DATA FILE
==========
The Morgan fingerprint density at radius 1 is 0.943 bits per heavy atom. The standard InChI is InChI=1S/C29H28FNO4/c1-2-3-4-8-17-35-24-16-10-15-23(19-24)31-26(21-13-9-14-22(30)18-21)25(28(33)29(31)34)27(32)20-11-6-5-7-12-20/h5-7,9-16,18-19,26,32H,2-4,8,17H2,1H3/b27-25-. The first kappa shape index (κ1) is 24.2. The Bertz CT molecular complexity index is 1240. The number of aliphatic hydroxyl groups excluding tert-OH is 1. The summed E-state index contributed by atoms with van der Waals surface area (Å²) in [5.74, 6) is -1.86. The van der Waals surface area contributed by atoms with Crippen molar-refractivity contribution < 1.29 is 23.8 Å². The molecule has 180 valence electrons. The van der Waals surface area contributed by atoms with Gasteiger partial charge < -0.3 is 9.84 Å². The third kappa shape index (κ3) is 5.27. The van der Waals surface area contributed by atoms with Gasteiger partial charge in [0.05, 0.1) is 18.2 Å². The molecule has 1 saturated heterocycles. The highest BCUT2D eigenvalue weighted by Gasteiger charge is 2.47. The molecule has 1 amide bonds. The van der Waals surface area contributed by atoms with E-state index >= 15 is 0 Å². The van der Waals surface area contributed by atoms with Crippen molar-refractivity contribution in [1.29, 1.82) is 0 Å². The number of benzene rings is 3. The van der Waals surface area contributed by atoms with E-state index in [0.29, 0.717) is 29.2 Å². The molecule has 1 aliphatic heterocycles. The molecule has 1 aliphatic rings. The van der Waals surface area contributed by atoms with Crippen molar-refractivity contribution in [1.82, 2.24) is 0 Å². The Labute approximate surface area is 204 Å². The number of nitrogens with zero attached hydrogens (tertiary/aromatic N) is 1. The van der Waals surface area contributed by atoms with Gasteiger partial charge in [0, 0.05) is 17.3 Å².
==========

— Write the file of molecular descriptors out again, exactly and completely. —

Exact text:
The Morgan fingerprint density at radius 1 is 0.943 bits per heavy atom. The standard InChI is InChI=1S/C29H28FNO4/c1-2-3-4-8-17-35-24-16-10-15-23(19-24)31-26(21-13-9-14-22(30)18-21)25(28(33)29(31)34)27(32)20-11-6-5-7-12-20/h5-7,9-16,18-19,26,32H,2-4,8,17H2,1H3/b27-25-. The first kappa shape index (κ1) is 24.2. The Bertz CT molecular complexity index is 1240. The number of aliphatic hydroxyl groups excluding tert-OH is 1. The summed E-state index contributed by atoms with van der Waals surface area (Å²) in [5.74, 6) is -1.86. The van der Waals surface area contributed by atoms with Crippen molar-refractivity contribution < 1.29 is 23.8 Å². The molecule has 180 valence electrons. The van der Waals surface area contributed by atoms with Gasteiger partial charge < -0.3 is 9.84 Å². The third kappa shape index (κ3) is 5.27. The van der Waals surface area contributed by atoms with Gasteiger partial charge in [0.05, 0.1) is 18.2 Å². The molecule has 1 saturated heterocycles. The highest BCUT2D eigenvalue weighted by Gasteiger charge is 2.47. The molecule has 1 amide bonds. The van der Waals surface area contributed by atoms with E-state index >= 15 is 0 Å². The van der Waals surface area contributed by atoms with Crippen molar-refractivity contribution in [1.29, 1.82) is 0 Å². The number of benzene rings is 3. The van der Waals surface area contributed by atoms with E-state index in [0.29, 0.717) is 29.2 Å². The molecule has 1 aliphatic heterocycles. The molecule has 1 aliphatic rings. The van der Waals surface area contributed by atoms with Crippen molar-refractivity contribution in [1.82, 2.24) is 0 Å². The Labute approximate surface area is 204 Å². The number of nitrogens with zero attached hydrogens (tertiary/aromatic N) is 1. The van der Waals surface area contributed by atoms with Gasteiger partial charge in [0, 0.05) is 17.3 Å².